In May 2010, Pete Waterman inaugurated the turntable at Rowsley and I've described this in the post In a Spin with Pete Waterman.
In July of the following year, Peak Rail's running line was extended from Matlock Riverside to Matlock Town Platform 2. This was the occasion for some festivity, described here.
Normally, Network Rail and Peak Rail operate as separate railways but a Ground Frame allows trains to pass between Network Rail and Peak Rail when required.
These two events opened up the possibility of Steam Charter workings coming from Network Rail right through to Rowsley, where the Charter locomotive could be turned and serviced prior to working the Steam Charter back to Network Rail metals. Such a Charter was planned for 2011 but was cancelled. However, on 27th May 2012 a Charter from London via the East Coast Main Line triumphantly terminated at Peak Rail's Rowsley station and returned later in the day. This Charter was in the hands of the popular main-line certified 'Britannia' Class locomotive 70013 'Oliver Cromwell'.
Peak Rail's service train currently operates top-and-tailed with a diesel locomotive at one end and Peak Rail stalwart 'Austerity' tank locomotive 68013 at the other end in between Rowsley and Matlock Town. On the day of the Steam Charter, a special timetable had been arranged, allowing the service train to be 'recessed' when the Steam Charter arrived and departed and I was driver on 68013 with Richard as fireman.
The normal 6-coach rake had been re-inforced to 7-coaches because of likely interest and because it was intended to allow passengers from the Steam Charter to have a round trip on the Peak Rail service as an alternative to a road trip to Chatsworth and Bakewell. In another variation from normal, 68013 was to work at the north end of the train facing north with 'Peak' class diesel electric 'Penyghent' at the south end of the train. Our normal first departure is at 11:15 but on the day of the Steam Charter, the first train was at 09:45. 'Penyghent' hauled the train to Matlock Town and then 68013 returned us to Rowsley.
With seven coaches and 'Penyghent' on the back, the trailing load on 68013 was well over 400 tons but this presented no problem and my normal setting of not-quite-full 'First Valve' and the reverser taken up two notches allowed us to maintain the timings even though much of the route is uphill at around 1 in 400.
When stopping at Darley Dale, the first two coaches had to be taken beyond the platform to ensure that 'Penyghent' was clear of the Track Circuit extending from the facing points into the platform. Failure to do this would prevent the signalman from reversing the points for an Up train (which would be important later in the day when we would be 'recessed' in the Down Platform for the Up Steam Charter to pass).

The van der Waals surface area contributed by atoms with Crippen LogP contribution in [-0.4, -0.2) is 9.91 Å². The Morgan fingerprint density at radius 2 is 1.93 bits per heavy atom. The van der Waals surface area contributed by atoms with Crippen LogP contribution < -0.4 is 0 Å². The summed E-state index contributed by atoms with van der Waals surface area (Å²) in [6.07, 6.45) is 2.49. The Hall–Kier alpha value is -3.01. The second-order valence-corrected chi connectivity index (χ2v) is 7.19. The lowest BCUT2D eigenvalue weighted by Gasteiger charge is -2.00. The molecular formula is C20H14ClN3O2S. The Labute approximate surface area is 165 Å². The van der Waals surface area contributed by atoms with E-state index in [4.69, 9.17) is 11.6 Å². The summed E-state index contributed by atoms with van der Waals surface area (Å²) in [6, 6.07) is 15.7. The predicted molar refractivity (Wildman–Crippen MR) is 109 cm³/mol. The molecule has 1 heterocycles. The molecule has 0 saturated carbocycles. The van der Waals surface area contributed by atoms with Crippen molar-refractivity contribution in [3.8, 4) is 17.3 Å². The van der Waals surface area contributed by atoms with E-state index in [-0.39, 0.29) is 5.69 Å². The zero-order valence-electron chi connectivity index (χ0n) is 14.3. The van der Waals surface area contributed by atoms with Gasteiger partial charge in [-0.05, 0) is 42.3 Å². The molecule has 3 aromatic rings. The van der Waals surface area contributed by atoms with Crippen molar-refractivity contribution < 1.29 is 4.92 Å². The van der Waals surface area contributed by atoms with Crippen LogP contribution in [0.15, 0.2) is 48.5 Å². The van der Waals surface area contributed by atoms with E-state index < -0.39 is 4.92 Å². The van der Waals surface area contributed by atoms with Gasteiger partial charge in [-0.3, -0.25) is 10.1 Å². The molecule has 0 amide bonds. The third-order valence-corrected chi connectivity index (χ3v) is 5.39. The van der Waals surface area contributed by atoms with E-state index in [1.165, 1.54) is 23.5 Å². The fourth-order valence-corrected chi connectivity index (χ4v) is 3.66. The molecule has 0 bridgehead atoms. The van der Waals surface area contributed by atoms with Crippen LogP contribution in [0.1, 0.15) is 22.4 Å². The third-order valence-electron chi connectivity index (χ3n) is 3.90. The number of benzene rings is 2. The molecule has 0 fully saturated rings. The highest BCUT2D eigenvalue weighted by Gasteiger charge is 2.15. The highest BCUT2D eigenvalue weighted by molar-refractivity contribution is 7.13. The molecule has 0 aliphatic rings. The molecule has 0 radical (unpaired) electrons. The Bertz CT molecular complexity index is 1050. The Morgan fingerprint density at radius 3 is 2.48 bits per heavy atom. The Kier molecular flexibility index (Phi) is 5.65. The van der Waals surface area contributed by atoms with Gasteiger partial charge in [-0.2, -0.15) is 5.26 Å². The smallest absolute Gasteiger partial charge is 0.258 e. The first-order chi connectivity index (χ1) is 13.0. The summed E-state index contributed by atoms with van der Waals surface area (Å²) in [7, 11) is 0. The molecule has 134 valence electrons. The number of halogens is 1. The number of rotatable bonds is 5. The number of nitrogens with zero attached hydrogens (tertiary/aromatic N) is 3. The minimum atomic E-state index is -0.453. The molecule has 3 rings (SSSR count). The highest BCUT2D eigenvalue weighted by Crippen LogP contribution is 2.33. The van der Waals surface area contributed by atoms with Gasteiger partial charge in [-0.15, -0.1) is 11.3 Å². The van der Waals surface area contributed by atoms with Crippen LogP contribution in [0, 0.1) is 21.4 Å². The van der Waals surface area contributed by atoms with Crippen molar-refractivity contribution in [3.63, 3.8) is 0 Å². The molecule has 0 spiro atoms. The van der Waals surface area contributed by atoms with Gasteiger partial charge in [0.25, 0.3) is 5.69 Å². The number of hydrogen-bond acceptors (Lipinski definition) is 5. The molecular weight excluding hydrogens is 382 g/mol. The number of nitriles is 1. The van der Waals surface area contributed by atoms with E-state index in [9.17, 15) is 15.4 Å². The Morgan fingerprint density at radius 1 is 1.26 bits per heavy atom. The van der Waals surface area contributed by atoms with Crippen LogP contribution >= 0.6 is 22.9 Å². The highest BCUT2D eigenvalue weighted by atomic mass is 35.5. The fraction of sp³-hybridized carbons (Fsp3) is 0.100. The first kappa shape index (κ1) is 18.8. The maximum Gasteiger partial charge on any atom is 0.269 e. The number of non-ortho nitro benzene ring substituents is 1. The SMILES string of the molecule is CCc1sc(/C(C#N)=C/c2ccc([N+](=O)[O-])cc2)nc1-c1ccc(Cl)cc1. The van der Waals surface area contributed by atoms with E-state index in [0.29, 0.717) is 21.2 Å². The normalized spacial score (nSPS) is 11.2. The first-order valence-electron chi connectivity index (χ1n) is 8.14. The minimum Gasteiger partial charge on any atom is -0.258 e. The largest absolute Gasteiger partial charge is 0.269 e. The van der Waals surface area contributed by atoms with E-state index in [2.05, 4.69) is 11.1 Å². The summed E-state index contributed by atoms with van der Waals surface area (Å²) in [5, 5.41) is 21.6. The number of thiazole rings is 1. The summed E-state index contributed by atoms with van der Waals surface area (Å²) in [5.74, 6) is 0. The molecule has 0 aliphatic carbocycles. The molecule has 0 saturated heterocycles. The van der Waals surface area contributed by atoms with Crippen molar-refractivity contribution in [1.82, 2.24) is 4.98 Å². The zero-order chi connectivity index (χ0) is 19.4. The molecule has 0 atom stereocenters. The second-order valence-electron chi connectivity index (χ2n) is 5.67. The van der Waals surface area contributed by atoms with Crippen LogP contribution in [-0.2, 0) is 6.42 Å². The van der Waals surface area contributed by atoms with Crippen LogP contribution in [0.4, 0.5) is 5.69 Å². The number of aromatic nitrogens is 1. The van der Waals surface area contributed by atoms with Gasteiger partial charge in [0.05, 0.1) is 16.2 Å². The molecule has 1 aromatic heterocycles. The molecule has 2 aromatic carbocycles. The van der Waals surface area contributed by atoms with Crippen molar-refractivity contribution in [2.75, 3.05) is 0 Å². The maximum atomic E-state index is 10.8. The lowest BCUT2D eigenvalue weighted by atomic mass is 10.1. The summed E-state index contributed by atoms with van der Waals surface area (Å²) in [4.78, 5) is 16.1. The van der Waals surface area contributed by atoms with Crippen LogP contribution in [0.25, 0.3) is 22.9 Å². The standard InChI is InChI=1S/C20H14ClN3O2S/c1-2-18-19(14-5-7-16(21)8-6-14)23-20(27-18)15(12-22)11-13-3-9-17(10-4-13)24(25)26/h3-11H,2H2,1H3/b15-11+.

On arrival back at Rowsley, we took water from the grey tanker wagon which serves as our water supply. As is often the case with Steam Charters, it appeared that the journey on Network Rail metals was not without incident and we started to get reports of late running. We made our second round trip starting at 11:02 and by the time we got back to Rowsley the delay to the Steam Charter seemed to have extended. Undaunted, we set off again at 12:19 on the third round trip, watering again when we got back to Rowsley.
The special timetable called for our next working to be at 13:29, Empty Stock to Darley Dale where we were to wait on the Up whilst the Steam Charter passed us on the Down on its way to Rowsley. But the late-running Steam Charter was still miles away so instead we were told that there would be a fourth passenger round trip leaving at 13:39 which should allow us to get back to Rowsley around 14:38. On the trip back, when 68013 was doing the work, there were noticeably more photographers around lineside and in the fields. Perhaps it was my imagination, but I seemed to sense their disappointment that we were not the big green engine with a chime whistle that they were expecting. Most of them seemed to make the best of a bad job and took pictures of us anyway.
A fifth passenger round trip had been arranged for us, leaving Rowsley at around 14:50, with only a brief stop in Matlock Town, leaving at 15:17 to be back at Rowsley about 15:39. This trip was performed without incident but on the way back there seemed to be even more people watching. At least nobody was shaking their fist at us or making rude gestures because we were not 'Oliver Cromwell'.
When we got back to Rowsley, we watered again ready for the delayed Empty Stock working. Instead of the originally-planned departure at 13:29, we set off around 15:49 with 'Penyghent' in charge for the short trip to Darley Dale. Here we waited. It wan't too long before we heard a chime whistle and the long-expected train rumbled through and disappeared towards Rowsley.
The arrival was around two hours late, leading to a similarly-delayed departure back to the main line, so the carefully-arranged special timetable had to be abandoned. The original plan was to wait at Darley Dale until 'Oliver Cromwell' had gone on shed and the 11-coach charter train had been shunted into the loop at Rowsley. The Peak Rail service train was then to have returned to Rowsley and provided a round trip to Matlock not stopping at Darley Dale. This working was cancelled and we simply shunted the Peak Rail train across to the Down platform and waited, leaving the Up line free for the returning Steam Charter. We didn't get to see 'Oliver Cromwell' turned, coaled and watered but eventually, around seven o'clock the Steam Charter set off on its return journey.
At last, we were able to take our 7-coach train back to Rowsley and shunt 68013 to No. 1 shed road for disposal. 'Penyghent' followed us onto No. 3 shed road. An interesting, if tiring, day.
More pictures here.